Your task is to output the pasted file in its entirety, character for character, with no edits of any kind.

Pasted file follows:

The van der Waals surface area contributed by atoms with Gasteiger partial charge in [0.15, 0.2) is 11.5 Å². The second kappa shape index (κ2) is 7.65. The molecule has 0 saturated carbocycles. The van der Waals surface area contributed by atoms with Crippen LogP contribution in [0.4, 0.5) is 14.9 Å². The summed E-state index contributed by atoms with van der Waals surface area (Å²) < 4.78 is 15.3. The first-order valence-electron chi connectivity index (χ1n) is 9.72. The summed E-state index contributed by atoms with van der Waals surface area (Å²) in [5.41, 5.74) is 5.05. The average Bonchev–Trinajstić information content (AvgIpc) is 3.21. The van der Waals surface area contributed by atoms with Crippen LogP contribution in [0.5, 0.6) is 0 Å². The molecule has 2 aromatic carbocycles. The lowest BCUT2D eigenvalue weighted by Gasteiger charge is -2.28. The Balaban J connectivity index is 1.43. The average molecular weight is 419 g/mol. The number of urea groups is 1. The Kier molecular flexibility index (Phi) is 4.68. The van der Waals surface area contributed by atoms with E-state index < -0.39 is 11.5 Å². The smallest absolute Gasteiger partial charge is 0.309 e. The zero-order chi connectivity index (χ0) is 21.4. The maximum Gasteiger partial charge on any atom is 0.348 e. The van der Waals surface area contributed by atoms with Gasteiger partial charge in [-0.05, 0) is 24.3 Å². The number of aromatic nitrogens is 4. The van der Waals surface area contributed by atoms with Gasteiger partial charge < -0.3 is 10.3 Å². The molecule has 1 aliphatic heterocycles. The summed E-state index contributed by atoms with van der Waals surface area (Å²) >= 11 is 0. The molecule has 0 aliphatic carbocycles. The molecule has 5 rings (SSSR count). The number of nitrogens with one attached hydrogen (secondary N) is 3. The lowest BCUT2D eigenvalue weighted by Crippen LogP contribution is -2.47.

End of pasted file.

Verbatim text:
The van der Waals surface area contributed by atoms with Gasteiger partial charge in [0.15, 0.2) is 11.5 Å². The second kappa shape index (κ2) is 7.65. The molecule has 0 saturated carbocycles. The van der Waals surface area contributed by atoms with Crippen LogP contribution in [0.4, 0.5) is 14.9 Å². The summed E-state index contributed by atoms with van der Waals surface area (Å²) < 4.78 is 15.3. The first-order valence-electron chi connectivity index (χ1n) is 9.72. The summed E-state index contributed by atoms with van der Waals surface area (Å²) in [5.41, 5.74) is 5.05. The average Bonchev–Trinajstić information content (AvgIpc) is 3.21. The van der Waals surface area contributed by atoms with Crippen LogP contribution in [0.5, 0.6) is 0 Å². The molecule has 2 aromatic carbocycles. The lowest BCUT2D eigenvalue weighted by Gasteiger charge is -2.28. The Balaban J connectivity index is 1.43. The average molecular weight is 419 g/mol. The number of urea groups is 1. The Kier molecular flexibility index (Phi) is 4.68. The van der Waals surface area contributed by atoms with E-state index < -0.39 is 11.5 Å². The smallest absolute Gasteiger partial charge is 0.309 e. The zero-order chi connectivity index (χ0) is 21.4. The maximum Gasteiger partial charge on any atom is 0.348 e. The van der Waals surface area contributed by atoms with Gasteiger partial charge in [-0.05, 0) is 24.3 Å². The number of aromatic nitrogens is 4. The van der Waals surface area contributed by atoms with Gasteiger partial charge < -0.3 is 10.3 Å². The molecule has 1 aliphatic heterocycles. The summed E-state index contributed by atoms with van der Waals surface area (Å²) >= 11 is 0. The molecule has 0 aliphatic carbocycles. The molecule has 5 rings (SSSR count). The number of nitrogens with one attached hydrogen (secondary N) is 3. The lowest BCUT2D eigenvalue weighted by Crippen LogP contribution is -2.47.